In Rest: Why You Get More Done When You Work Less, Alex Soojung-Kim Pang argues that work and rest are not opposed but rather complementary to each other.
“When we define ourselves by our work, by our dedication and effectiveness and willingness to go the extra mile,” he writes, “then it’s easy to see rest as the negation of all those things.”
Thus our cultural view of rest influences our relationship to rest, creating an aversion—the mistaken belief that rest is for the weak. Because we mistake rest as the opposite of work, we avoid it. This view, however, is flawed.
“Work and rest are not polar opposites,” Pang writes. Rather they complete each other. Some of history’s most famous people from Charles Darwin and Bill Gates to Winston Churchill, took rest very seriously. Rather than prevent them from accomplishing things this was the very thing that enabled them.
Our aversion to rest is rather new. Almost every ancient society shared the view that work and rest were complements to one another. The Greeks saw rest as the pinnacle of civilized life.
Rest is not something given to you to fill in the cracks between work. “If you want rest, you have to take it” Pang writes. “You have to resist the lure of busyness, make time for rest, take is seriously, and protect it from a world that is intent on stealing it.”
What is rest?
We think of rest as binge watching Netflix and drinking wine but, while that’s a form of rest, it’s a flawed view that prevents us from resting more. “Physical activity is more restful than we expect, and mental rest is more active than we realize.”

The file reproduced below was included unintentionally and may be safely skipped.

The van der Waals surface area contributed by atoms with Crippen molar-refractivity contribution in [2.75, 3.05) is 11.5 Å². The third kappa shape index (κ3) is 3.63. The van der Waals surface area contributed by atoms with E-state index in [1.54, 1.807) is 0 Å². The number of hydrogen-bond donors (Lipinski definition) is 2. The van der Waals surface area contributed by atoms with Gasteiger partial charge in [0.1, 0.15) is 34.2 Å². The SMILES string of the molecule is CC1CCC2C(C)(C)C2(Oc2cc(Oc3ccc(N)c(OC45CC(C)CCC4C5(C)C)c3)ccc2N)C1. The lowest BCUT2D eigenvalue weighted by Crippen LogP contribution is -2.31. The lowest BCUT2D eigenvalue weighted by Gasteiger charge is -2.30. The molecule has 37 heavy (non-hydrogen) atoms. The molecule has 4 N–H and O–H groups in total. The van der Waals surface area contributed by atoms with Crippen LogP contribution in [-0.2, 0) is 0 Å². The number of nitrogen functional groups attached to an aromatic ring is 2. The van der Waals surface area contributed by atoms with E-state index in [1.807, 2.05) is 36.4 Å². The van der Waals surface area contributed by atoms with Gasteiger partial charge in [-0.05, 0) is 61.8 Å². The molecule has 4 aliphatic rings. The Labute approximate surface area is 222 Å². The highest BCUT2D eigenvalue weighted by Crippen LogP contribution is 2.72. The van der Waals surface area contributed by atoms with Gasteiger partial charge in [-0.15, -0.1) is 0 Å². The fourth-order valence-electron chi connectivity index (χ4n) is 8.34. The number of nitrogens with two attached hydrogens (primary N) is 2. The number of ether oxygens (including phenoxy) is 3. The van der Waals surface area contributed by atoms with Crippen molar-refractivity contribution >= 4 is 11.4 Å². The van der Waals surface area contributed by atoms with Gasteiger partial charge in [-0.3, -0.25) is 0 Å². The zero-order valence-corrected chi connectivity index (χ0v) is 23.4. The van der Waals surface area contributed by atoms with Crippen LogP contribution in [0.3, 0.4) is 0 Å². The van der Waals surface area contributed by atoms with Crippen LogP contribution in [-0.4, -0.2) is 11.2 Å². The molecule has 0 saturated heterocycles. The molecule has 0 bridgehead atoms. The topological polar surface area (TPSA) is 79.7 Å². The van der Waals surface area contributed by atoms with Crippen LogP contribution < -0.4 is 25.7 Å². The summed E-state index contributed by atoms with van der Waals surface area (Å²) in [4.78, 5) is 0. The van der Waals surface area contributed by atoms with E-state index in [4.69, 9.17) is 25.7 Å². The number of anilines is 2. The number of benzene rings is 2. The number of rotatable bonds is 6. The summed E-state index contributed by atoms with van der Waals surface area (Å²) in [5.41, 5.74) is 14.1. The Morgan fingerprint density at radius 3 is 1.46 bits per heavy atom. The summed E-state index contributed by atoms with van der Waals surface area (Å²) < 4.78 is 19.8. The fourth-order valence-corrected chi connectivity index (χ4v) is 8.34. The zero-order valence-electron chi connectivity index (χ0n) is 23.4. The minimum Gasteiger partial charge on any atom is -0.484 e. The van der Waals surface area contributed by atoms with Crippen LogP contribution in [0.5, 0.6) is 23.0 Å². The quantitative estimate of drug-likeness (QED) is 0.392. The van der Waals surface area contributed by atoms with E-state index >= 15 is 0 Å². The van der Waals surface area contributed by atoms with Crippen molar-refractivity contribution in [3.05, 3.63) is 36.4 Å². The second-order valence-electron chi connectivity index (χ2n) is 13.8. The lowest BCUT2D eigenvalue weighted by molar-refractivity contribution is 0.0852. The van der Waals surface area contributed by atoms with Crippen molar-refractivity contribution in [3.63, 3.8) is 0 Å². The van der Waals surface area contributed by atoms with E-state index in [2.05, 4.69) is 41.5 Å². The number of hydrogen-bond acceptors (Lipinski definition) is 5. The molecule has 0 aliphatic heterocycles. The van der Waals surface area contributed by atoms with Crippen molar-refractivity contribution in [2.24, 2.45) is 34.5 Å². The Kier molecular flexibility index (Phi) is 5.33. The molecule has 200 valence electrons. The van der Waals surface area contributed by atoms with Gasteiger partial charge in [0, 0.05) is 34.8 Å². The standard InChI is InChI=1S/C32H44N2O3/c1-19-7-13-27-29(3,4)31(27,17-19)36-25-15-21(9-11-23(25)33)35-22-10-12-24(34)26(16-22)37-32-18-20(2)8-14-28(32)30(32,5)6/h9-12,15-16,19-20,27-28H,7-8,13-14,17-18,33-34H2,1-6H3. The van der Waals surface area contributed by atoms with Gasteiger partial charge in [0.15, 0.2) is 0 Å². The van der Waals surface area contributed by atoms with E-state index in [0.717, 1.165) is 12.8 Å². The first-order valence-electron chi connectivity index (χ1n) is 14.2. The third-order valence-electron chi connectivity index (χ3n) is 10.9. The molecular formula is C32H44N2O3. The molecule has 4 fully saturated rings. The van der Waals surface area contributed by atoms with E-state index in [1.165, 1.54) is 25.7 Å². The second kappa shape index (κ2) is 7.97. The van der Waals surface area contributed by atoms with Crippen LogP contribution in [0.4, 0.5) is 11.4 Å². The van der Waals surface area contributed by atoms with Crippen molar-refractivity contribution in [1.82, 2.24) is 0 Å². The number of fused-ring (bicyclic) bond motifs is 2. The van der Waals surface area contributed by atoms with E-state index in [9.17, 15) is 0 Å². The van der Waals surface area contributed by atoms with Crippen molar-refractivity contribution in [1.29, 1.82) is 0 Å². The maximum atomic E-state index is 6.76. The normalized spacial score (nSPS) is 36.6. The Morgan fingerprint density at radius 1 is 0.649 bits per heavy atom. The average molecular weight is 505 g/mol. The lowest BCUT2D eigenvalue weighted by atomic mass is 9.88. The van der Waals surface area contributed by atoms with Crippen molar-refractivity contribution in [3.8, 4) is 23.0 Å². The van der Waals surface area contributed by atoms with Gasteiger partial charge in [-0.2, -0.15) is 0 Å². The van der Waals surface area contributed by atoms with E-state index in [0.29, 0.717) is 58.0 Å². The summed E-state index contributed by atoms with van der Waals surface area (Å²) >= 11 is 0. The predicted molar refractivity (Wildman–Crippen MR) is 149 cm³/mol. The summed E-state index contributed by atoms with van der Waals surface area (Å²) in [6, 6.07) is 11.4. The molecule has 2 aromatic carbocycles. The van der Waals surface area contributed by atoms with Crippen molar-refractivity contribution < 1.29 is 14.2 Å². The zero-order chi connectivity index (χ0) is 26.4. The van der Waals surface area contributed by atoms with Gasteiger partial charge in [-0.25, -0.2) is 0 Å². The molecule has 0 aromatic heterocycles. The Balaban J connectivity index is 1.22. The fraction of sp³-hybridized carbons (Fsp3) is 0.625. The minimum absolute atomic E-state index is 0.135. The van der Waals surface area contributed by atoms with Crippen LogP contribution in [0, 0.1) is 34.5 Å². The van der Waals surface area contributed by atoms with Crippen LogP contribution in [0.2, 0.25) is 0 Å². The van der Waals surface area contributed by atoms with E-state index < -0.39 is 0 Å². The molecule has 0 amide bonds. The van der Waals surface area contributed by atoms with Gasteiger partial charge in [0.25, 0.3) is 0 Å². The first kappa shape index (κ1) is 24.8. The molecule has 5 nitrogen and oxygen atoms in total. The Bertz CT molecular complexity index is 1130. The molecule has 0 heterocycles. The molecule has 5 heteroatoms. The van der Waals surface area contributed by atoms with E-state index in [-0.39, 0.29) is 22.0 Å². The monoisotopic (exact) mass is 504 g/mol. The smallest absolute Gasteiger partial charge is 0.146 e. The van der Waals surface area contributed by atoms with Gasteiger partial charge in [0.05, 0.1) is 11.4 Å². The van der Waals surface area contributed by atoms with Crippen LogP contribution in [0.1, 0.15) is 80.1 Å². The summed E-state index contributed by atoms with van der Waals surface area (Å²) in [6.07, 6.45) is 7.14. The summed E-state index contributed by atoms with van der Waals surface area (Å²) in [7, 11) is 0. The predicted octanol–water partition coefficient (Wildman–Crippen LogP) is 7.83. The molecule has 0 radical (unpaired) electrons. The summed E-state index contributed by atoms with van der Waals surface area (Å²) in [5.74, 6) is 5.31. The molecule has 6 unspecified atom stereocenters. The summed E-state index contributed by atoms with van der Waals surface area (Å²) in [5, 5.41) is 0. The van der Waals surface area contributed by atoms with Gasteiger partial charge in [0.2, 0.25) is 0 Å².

In an interview with Scientific America Pang hits on what the brain is doing when we’re resting:
The critical thing to recognize is that when we are letting our minds wander, when our minds don’t have any particular thing they have to focus on, our brains are pretty darn active. When you do things like go for a long walk, your subconscious mind keeps working on problems. The experience of having the mind slightly relaxed allows it to explore different combinations of ideas, to test out different solutions. And then once it has arrived at one that looks promising—that is what pops into your head as an aha! moment. The people I looked at are able to construct daily schedules that allow them to draw on that process in little increments.
For creative people—or anyone who deals with complexity, long walks or even strenuous physical activity is an essential part of their routine. Just take a look at Thoreau, Nietzsche and Kant’s views on walking.
Pang argues that a four hour “creative work day” is optimal for producing.
While we work 8 or more hours a day, most of that is just busywork. Effectiveness and total hours worked are two different things. Learn what moves the needle and focus your work efforts on that, ignoring or getting rid of busywork.